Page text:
Xiao, Liang ; Sonne, Si Brask ; Feng, Qiang ; Chen, Ning ; Xia, Zhongkui ; Li, Xiaoping ; Fang, Zhiwei ; Zhang, Dongya ; Fjære, Even ; Midtbø, Lisa Kolden ; Derrien, Muriel ; Hugenholtz, Floor ; Tang, Longqing ; Li, Junhua ; Zhang, Jianfeng ; Liu, Chuan ; Hao, Qin ; Vogel, Ulla Birgitte ; Mortensen, Alicja ; Kleerebezem, Michiel ; Licht, Tine Rask ; Yang, Huanming ; Wang, Jian ; Li, Yingrui ; Arumugam, Manimozhiyan ; Wang, Jun ; Madsen, Lise ; Kristiansen, Karsten - \ 2017
Microbiome 5 (2017). - ISSN 2049-2618 - p. 43 - 43.
129S6/Sv mice - C57BL/6J mice - High-fat feeding - Indomethacin - Microbiome - Microbiota - Obesity

BACKGROUND: It is well known that the microbiota of high-fat (HF) diet-induced obese mice differs from that of lean mice, but to what extent, this difference reflects the obese state or the diet is unclear. To dissociate changes in the gut microbiota associated with high HF feeding from those associated with obesity, we took advantage of the different susceptibility of C57BL/6JBomTac (BL6) and 129S6/SvEvTac (Sv129) mice to diet-induced obesity and of their different responses to inhibition of cyclooxygenase (COX) activity, where inhibition of COX activity in BL6 mice prevents HF diet-induced obesity, but in Sv129 mice accentuates obesity.

RESULTS: Using HiSeq-based whole genome sequencing, we identified taxonomic and functional differences in the gut microbiota of the two mouse strains fed regular low-fat or HF diets with or without supplementation with the COX-inhibitor, indomethacin. HF feeding rather than obesity development led to distinct changes in the gut microbiota. We observed a robust increase in alpha diversity, gene count, abundance of genera known to be butyrate producers, and abundance of genes involved in butyrate production in Sv129 mice compared to BL6 mice fed either a LF or a HF diet. Conversely, the abundance of genes involved in propionate metabolism, associated with increased energy harvest, was higher in BL6 mice than Sv129 mice.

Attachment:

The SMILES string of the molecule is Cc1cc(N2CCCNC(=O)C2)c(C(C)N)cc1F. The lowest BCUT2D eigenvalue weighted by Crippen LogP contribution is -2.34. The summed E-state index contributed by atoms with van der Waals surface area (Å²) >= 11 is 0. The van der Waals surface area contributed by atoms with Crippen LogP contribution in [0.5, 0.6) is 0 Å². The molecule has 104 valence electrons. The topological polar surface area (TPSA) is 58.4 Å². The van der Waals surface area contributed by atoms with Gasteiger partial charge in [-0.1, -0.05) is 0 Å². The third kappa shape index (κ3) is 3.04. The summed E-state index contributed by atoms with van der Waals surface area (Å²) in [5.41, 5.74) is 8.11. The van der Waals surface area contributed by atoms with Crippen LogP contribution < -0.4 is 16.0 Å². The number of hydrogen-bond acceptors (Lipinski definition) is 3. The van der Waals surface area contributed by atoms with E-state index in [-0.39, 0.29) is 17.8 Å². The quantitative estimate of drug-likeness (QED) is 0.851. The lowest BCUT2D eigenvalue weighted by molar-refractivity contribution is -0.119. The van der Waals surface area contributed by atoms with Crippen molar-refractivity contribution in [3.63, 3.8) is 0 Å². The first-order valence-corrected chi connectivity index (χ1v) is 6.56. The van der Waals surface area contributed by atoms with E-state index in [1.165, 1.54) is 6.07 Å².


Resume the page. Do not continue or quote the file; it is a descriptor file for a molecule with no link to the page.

CONCLUSIONS: The changes in the composition of the gut microbiota were predominantly driven by high-fat feeding rather than reflecting the obese state of the mice. Differences in the abundance of butyrate and propionate producing bacteria in the gut may at least in part contribute to the observed differences in obesity propensity in Sv129 and BL6 mice.

Local structure of Cu2+ in Cu-doped hexagonal turbostratic birnessite and Cu2+ stability under acid treatment
Qin, Zhangjie ; Xiang, Quanjun ; Liu, Fan ; Xiong, J. ; Koopal, Luuk K. ; Zheng, Lirong ; Ginder-Vogel, Matthew ; Wang, Mingxia ; Feng, Xionghan ; Tan, Wenfeng ; Yin, Hui - \ 2017
Chemical Geology 466 (2017)5. - ISSN 0009-2541 - p. 512 - 523.
Acid dissolution - Birnessite - Cu - Stability - X-ray absorption spectroscopy